How to Spot Red Flags When Buying a Home

How to Spot Red Flags When Buying a Home

Are you beginning a new home search? First of all, congratulations! Buying a house can be one of the most exciting times in your life. After all, homeownership plays a central role in the American dream. But the buying process can be less of a dream without the right information and awareness to safeguard you against possible issues.

As a buyer, what red flags should you look for early on in the process, so you can avoid the expense and possible heartbreak later?

Five Things to Research When Buying a Home

Every house has its quirks and challenges. Some, like that creaky stair, are probably no big deal. But others, like a missing certificate of occupancy for that amazing backyard pool, could prove more problematic.

Here are five things to look into before buying a home.

1. Purchase, Transfer, and Renovation History

This information is easy to find at your town or city building inspector’s office. Common documents in a home’s building department file could include a property survey, blueprints for additions or major structural changes, mortgage and lien information, property transfer information and approvals, and certificates of occupancy.

Missing documents could be a red flag and indicate any number of problems, from illegal or unsafe structures to problems with ownership transfers. Your seller will need to track down required documents and secure necessary approvals before your home loan can close.

Keep in mind that your lender may not approve your mortgage if some of these issues — like a missing certificate of occupancy or ownership transfer problems — aren’t resolved.

2. Age and Condition of Major Systems

A visual inspection may reveal a lot to you, even if you’re not a home inspector by profession. Bubbling ceilings and stained wallpaper could indicate leaks, and wall switches that don’t work could mean electrical problems. Musty basements with moldy walls, poor water pressure, and old heating and cooling equipment could also mean repairs should come sooner rather than later.

Read the seller’s disclosure carefully and see if your visual inspection matches up.

3. Neighborhood and School System Data

Spend time walking through the neighborhood. Do you feel safe? Is there heavy traffic on or near your street, an aggressive dog barking wildly, or a nearby firehouse with a loud, frequently wailing siren? How does the school system compare to neighboring districts and other schools statewide? Are there a lot of “for sale” signs around, and if so, why?

The answers to these questions may affect the home’s resale value, and your real estate agent may not legally be able to answer them. Don’t hesitate to reach out to the local police station or state education department to learn more.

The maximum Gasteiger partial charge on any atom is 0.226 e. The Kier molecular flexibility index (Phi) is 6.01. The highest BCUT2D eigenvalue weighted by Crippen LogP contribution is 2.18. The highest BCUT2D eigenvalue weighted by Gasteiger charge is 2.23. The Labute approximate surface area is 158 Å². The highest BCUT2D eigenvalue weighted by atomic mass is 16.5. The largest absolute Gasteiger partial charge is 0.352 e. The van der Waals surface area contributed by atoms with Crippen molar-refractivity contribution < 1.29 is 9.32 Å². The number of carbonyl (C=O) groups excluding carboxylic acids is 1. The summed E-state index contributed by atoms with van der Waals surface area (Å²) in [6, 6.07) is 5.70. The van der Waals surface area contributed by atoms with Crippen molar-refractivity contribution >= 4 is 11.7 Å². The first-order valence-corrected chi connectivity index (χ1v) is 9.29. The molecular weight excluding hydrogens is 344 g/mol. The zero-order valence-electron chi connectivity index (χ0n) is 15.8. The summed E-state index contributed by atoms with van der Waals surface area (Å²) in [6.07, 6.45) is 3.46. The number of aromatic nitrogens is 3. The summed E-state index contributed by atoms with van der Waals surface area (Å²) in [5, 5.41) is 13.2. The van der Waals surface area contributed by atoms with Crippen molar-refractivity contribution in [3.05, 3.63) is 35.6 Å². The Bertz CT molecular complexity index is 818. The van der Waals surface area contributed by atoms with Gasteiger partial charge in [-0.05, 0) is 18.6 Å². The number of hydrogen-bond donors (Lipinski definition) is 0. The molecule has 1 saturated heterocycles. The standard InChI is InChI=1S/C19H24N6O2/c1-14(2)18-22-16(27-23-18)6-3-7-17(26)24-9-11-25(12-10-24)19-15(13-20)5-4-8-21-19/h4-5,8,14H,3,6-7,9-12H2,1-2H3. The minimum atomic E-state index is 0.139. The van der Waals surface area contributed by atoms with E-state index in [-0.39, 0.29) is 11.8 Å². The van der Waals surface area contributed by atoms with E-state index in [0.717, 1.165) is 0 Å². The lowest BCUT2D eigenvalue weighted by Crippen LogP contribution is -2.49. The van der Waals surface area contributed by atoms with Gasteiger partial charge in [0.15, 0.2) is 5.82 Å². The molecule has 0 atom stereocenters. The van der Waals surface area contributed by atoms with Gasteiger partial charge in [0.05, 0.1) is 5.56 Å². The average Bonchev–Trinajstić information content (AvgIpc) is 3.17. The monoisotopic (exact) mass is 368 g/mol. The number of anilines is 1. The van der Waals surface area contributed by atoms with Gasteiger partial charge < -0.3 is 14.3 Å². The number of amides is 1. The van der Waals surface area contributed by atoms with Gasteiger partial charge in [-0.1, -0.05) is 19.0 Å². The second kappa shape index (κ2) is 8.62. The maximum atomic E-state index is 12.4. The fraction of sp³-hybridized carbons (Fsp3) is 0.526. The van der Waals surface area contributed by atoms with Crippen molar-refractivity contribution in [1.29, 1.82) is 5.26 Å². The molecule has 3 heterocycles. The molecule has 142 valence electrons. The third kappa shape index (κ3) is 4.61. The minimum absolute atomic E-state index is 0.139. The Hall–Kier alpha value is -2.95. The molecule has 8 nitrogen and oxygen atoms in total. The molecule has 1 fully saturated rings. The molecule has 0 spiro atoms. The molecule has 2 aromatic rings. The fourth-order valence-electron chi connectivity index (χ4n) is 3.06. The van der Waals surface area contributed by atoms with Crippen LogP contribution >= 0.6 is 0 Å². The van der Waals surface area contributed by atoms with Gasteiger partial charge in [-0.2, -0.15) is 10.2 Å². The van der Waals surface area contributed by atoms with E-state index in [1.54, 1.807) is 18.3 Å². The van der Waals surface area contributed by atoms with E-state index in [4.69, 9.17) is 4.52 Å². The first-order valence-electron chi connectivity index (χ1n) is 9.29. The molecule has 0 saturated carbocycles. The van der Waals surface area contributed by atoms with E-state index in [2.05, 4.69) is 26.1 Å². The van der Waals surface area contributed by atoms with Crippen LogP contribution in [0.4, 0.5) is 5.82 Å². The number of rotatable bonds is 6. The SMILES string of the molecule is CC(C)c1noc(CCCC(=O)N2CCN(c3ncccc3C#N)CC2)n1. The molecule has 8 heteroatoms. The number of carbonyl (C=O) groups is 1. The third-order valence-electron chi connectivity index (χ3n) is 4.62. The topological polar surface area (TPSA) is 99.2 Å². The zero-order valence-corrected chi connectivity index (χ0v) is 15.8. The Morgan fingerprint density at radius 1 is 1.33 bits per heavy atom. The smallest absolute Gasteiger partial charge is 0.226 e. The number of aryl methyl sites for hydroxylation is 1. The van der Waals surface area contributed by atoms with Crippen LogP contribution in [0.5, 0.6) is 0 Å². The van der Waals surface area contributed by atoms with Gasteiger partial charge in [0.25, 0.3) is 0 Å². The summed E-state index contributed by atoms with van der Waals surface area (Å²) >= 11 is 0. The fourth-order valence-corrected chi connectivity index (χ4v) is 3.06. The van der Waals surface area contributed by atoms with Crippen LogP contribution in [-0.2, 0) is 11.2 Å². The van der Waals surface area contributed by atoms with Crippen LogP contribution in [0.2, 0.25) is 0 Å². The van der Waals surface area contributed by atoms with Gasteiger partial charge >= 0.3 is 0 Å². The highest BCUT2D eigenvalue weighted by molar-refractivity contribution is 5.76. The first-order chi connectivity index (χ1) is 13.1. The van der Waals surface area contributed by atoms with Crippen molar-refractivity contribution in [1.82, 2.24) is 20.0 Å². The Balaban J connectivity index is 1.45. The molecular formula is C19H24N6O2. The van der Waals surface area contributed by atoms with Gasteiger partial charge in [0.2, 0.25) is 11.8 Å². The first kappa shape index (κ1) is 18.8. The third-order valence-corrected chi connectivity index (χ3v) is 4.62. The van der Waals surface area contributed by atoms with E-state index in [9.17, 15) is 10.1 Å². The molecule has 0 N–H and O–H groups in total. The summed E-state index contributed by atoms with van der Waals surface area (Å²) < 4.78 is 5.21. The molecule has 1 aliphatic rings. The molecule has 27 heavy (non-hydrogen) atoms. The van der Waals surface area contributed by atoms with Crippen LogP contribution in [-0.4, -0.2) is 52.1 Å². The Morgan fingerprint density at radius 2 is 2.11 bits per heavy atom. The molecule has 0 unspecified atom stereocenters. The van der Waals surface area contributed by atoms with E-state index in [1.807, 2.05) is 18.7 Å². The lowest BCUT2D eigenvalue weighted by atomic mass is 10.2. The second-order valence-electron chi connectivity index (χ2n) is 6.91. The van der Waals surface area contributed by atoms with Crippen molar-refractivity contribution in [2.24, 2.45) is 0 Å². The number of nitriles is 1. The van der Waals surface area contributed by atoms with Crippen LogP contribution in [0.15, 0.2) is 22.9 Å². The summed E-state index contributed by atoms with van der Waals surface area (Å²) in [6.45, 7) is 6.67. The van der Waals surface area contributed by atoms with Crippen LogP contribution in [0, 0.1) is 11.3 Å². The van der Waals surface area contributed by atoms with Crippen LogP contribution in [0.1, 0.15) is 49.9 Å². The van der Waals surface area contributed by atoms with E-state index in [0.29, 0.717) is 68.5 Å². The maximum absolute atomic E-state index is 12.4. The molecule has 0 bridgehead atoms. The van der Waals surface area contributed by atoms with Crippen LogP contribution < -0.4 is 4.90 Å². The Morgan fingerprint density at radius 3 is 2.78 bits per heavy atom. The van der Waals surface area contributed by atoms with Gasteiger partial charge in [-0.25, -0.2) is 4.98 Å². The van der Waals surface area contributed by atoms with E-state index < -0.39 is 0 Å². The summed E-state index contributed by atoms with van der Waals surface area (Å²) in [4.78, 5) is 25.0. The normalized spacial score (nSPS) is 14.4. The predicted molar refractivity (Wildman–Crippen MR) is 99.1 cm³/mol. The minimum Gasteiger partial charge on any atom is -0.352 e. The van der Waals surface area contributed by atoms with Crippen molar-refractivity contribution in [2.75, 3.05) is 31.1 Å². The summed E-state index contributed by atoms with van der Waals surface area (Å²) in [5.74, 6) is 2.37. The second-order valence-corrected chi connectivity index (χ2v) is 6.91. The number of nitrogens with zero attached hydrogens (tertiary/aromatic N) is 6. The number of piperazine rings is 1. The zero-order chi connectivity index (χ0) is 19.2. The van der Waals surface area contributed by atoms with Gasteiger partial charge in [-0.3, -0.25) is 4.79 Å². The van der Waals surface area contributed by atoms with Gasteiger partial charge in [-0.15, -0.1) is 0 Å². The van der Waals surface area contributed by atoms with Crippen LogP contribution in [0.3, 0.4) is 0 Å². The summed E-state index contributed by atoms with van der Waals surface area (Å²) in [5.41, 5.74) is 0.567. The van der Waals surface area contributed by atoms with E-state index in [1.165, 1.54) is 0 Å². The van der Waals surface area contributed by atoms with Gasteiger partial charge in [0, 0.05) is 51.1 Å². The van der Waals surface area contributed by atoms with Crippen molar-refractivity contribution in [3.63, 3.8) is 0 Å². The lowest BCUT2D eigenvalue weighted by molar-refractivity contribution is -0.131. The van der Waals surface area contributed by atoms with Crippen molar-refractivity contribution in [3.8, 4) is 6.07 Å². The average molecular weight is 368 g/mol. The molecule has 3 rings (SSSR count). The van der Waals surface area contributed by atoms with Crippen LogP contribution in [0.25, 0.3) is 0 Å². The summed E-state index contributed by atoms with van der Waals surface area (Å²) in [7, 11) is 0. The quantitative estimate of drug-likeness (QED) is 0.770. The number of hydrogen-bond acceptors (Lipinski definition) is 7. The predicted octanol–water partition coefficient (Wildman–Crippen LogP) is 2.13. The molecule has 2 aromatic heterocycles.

4. Local Trends and News

Find out if the block next to yours was recently rezoned to commercial, or if the construction at the end of the street will become an on-ramp to the interstate. Watch local news and read local blogs and the county newspaper for information on how the neighborhood you like is changing.

5. Neighborhood Regulations

Don’t assume that you’ll be able to install an eight-foot perimeter fence to block traffic noise or remediate the wetlands causing the drainage problem. If renovating is central to your fixer-upper plan, find out more about your neighborhood’s zoning rules now so you can avoid disappointment later.

Red Flags to Watch for Once You’re Under Contract

Even if you’re working with a reputable agent, you’ll need to watch out for financial fraud or schemes from scammers keeping their eyes on real estate transactions.

Fraudsters who work online know how stressed out and busy people are when they’re in the middle of a real estate transaction. One method they may attempt is to monitor a buyer’s email account for information related to the transaction. Once it’s time for money to change hands, the fraudster contacts the buyer using an email address that’s similar to ones used by people the buyers trust, such as a banker or credit union representative.

Then, the fraudster sends false wiring instructions to the buyer, who promptly transfers thousands of dollars into the wrong account. In some unfortunate cases, the money can’t be recovered, ending the dream of homeownership, at least for the time being.

Before making any financial transaction related to your home purchase, make sure you contact your financial institution and/or trusted real estate agent directly to make sure the information you received is legitimate.

Ready to Apply for a Mortgage? Let us Help.  

If you’ve found a house that you’re ready to call home, we’re here to help you through the mortgage application process. We offer a wide variety of mortgage loan products, customized service, and expert insight. You can complete your application online at your convenience, and if you have questions, our experienced mortgage consultants are here to help. Visit our website for more information.  

The content provided in this publication is for informational purposes only. Nothing stated is to be construed as financial or legal advice. Some products not offered by PSECU. PSECU does not endorse any third parties, including, but not limited to, referenced individuals, companies, organizations, products, blogs, or websites. PSECU does not warrant any advice provided by third parties. PSECU does not guarantee the accuracy or completeness of the information provided by third parties. PSECU recommends that you seek the advice of a qualified financial, tax, legal, or other professional if you have questions.